Most people who land in Marathon County
jail have a mental illness, but rarely get the treatment they need
While doing rounds at the Marathon County Jail recently, a corrections officer passed the cell of someone she’d been keeping an eye on. He’d been listed as suicidal, so was checking to make sure he was OK.
Her instincts were right. The corrections officer found the man hanging by his neck underneath his bed, using the frame to hold his weight. Luckily, the man had fallen in such a way that his arms supported him, and the corrections officer was able to save his life.
This incident was far from rare in the Marathon County jail. Another inmate had slit his wrists, and he, too, was found in time to save.
It took at least two months to get one fellow, who believed he was an FBI agent sent to eradicate Nazis, sent instead to a state mental health institution.
A female inmate who had been actively cutting herself and was considered suicidal was denied mental health treatment.
A man who thought he was an angel and should be freed from jail by President Obama punched another inmate so violently the victim was sent to the hospital. The obviously delusional inmate was denied mental health treatment because he was capable of clear thoughts, a North Central Health Care crisis team member told jail staff.
Those incidents are part of 11 such scenarios that occurred at the Marathon County Jail in which Chief Deputy Chad Billeb says services the county contracts for mental health failed to help people with a mental illness. In all these instances inmates were denied treatment or that treatment was too long in coming.
And all the above-listed scenarios occurred recently, between Nov. 24 and March. That’s a sign that there’s a problem, Billeb says.
Those problems are continuing. One man who talked to City Pages Wednesday says he had recently been taken to North Central Health Care by police who recognized a mental illness issue, but was told to leave the facility after officers left.
Those scenarios Billeb highlighted, especially the two suicide attempts, prompted Sheriff Scott Parks to launch a panel to look at how inmates with mental illnesses are treated and how Marathon County can better assess their needs. Parks, Billeb and Jail Administrator Sandra La Du-Ives are hoping this panel review can improve the way mental illness is addressed in Marathon County in the same way the independent jail panel was able to improve safety.
Because right now, the system is broken.
Billeb is the first to say that. Like other jails and prison across the country, the Marathon County Jail is a revolving door of mentally ill inmates. These places have become de facto mental health institutions, a designation for which nearly all of them, and certainly the Marathon County Jail, are ill-equipped. Those inmates aren’t getting help in the jail system, and they’re not getting the help from North Central Health Care (NCHC), which the county contracts for mental health services.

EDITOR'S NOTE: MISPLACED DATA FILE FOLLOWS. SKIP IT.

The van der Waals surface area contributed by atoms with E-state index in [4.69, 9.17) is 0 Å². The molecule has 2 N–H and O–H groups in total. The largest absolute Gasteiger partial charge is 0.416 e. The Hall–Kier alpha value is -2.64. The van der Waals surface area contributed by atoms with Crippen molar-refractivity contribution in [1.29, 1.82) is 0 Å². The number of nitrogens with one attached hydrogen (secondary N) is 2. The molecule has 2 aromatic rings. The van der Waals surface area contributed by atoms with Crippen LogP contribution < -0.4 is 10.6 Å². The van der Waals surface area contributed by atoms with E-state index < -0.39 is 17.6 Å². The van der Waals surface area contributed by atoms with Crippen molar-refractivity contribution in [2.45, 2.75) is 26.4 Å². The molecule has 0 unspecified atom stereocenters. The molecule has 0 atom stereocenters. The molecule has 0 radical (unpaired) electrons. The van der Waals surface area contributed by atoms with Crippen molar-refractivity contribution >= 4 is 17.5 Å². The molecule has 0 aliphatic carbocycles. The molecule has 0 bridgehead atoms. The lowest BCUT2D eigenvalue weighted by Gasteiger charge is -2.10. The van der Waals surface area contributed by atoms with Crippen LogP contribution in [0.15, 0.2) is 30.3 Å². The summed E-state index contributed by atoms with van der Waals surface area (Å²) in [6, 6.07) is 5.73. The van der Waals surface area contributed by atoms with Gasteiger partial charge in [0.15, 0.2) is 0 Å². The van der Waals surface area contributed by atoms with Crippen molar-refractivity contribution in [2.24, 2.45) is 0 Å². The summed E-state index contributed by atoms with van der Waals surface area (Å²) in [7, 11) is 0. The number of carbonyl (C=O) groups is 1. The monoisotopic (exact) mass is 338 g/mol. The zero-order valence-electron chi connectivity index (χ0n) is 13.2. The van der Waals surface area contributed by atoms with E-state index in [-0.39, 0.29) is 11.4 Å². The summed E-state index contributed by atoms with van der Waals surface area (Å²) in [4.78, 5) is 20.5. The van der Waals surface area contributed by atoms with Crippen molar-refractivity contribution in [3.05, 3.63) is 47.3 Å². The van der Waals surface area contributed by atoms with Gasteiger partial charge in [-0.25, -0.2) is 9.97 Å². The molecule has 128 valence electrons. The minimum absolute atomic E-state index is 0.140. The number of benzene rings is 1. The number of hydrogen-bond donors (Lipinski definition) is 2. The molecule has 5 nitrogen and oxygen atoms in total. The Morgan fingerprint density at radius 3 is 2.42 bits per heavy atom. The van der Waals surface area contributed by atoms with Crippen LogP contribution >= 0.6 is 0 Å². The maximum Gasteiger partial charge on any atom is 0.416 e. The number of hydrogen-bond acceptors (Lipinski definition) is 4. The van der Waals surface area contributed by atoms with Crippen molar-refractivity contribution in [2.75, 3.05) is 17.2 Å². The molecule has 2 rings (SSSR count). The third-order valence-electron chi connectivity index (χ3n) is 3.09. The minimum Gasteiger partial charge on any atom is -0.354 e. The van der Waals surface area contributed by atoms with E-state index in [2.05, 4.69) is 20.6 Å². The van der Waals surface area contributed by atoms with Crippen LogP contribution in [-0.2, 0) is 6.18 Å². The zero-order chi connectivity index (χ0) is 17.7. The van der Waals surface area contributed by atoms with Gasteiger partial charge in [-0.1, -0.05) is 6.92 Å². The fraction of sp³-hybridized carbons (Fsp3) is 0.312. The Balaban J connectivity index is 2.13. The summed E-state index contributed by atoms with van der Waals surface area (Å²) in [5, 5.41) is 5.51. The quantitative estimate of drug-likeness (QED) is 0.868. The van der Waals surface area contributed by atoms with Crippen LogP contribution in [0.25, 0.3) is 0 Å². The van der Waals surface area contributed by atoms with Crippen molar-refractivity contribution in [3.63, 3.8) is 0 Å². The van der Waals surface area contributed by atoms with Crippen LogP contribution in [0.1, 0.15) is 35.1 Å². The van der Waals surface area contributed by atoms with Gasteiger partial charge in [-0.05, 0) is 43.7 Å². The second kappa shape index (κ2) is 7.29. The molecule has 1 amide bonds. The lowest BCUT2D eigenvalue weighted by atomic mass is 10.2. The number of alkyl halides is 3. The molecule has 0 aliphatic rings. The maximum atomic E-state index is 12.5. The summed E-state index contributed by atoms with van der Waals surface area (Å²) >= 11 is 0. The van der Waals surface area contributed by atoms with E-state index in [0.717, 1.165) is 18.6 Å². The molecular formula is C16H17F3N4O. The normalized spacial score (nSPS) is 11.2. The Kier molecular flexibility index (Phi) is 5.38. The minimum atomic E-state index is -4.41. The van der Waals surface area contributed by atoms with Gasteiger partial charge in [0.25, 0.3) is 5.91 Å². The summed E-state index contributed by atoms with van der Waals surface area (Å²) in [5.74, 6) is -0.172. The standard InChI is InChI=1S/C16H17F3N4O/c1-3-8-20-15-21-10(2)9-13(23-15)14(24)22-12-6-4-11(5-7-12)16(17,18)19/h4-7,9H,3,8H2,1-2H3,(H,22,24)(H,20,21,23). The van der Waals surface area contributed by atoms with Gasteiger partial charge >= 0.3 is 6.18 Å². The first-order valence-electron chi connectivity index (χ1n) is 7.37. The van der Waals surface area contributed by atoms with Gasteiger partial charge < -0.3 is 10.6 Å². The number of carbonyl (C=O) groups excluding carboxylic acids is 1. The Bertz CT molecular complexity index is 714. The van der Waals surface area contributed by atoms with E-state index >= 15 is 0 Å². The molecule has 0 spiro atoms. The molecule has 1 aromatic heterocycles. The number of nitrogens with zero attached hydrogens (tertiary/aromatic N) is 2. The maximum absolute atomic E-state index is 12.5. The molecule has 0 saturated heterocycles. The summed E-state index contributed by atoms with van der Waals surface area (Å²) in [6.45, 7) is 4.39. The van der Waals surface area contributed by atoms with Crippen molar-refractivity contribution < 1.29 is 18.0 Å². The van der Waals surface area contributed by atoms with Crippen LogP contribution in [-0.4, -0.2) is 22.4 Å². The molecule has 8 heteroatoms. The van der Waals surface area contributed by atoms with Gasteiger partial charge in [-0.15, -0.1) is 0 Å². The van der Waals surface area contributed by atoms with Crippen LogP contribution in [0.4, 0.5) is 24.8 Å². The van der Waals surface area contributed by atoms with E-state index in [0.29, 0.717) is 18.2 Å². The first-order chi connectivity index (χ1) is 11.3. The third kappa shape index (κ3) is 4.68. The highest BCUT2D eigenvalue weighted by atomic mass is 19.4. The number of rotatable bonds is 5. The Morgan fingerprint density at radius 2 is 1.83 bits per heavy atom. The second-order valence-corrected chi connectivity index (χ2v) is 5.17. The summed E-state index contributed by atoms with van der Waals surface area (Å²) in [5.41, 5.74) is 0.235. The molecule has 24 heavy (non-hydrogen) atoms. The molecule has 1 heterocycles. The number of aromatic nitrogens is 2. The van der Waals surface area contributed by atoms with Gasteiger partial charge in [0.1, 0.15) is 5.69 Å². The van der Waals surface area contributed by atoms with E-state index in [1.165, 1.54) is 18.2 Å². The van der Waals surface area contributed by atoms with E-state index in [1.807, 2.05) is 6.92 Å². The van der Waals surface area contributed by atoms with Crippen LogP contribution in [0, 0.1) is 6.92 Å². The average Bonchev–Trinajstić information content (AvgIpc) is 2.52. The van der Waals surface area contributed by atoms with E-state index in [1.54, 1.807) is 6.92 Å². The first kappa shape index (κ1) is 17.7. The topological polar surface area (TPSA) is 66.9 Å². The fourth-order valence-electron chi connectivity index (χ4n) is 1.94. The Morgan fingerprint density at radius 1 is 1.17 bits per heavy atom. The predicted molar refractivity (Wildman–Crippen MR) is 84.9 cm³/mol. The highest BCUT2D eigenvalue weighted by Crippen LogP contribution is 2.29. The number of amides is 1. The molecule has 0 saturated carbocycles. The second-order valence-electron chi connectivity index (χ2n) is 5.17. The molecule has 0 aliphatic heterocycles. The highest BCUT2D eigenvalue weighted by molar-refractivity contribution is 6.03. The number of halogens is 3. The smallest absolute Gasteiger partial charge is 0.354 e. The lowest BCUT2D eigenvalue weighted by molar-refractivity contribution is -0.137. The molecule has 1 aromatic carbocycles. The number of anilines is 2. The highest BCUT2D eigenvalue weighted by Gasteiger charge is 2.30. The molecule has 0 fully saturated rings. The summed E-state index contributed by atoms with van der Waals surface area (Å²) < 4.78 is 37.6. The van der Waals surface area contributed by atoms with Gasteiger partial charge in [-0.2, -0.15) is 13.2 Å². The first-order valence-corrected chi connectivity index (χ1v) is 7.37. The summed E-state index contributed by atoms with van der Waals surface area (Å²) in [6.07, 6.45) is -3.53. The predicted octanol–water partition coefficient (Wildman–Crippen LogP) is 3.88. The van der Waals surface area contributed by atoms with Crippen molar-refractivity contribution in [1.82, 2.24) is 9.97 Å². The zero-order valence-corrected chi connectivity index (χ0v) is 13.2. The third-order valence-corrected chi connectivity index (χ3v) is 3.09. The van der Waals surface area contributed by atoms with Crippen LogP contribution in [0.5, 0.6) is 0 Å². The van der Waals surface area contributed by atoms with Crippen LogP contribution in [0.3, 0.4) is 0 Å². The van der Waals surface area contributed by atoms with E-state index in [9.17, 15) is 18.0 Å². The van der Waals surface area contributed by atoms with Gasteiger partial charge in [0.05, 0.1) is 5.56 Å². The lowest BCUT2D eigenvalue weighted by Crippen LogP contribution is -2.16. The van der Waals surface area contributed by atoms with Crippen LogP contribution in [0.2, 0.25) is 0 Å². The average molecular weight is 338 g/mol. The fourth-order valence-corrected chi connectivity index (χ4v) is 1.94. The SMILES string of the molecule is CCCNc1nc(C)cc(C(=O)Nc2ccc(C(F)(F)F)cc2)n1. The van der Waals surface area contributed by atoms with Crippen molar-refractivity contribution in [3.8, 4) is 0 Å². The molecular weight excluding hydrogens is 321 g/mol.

Marathon County Board supervisors have become aware of the situation, and their concerns are rippling over to Mount View Care Center, the county-owned nursing home run by NCHC. Plans to renovate the facility—a long-studied, $13.5 million project—were put on hold Tuesday by the board, mainly due to so many county supervisors losing trust in NCHC.
Though the panel Sheriff Parks convened will look at long-term solutions to address mental health issues in the jail, NCHC CEO Gary Bezucha revealed on Tuesday a series of changes that could be implemented as early as July to put more mental health professionals in the criminal justice system.
“When we talk about regaining trust, results are a way to regain trust,” Bezucha said at an earlier meeting. “Should we have done something a year ago? Yes. But I can’t go back in time.”
Those changes are just one step of several the county must take, Billeb says, but they’re a positive step in the right direction.
The revolving door
As it stands now, the typical scenario works like this, according to Billeb: A mentally ill person commits a crime, they are arrested and taken to jail. If it’s known the offender has a mental illness, officers might already be in contact with NCHC’s crisis line or take the person to the health care center directly.
But those people are getting little if any treatment at NCHC.
Another problem is that it’s not always clear that a person committing a crime has a mental illness.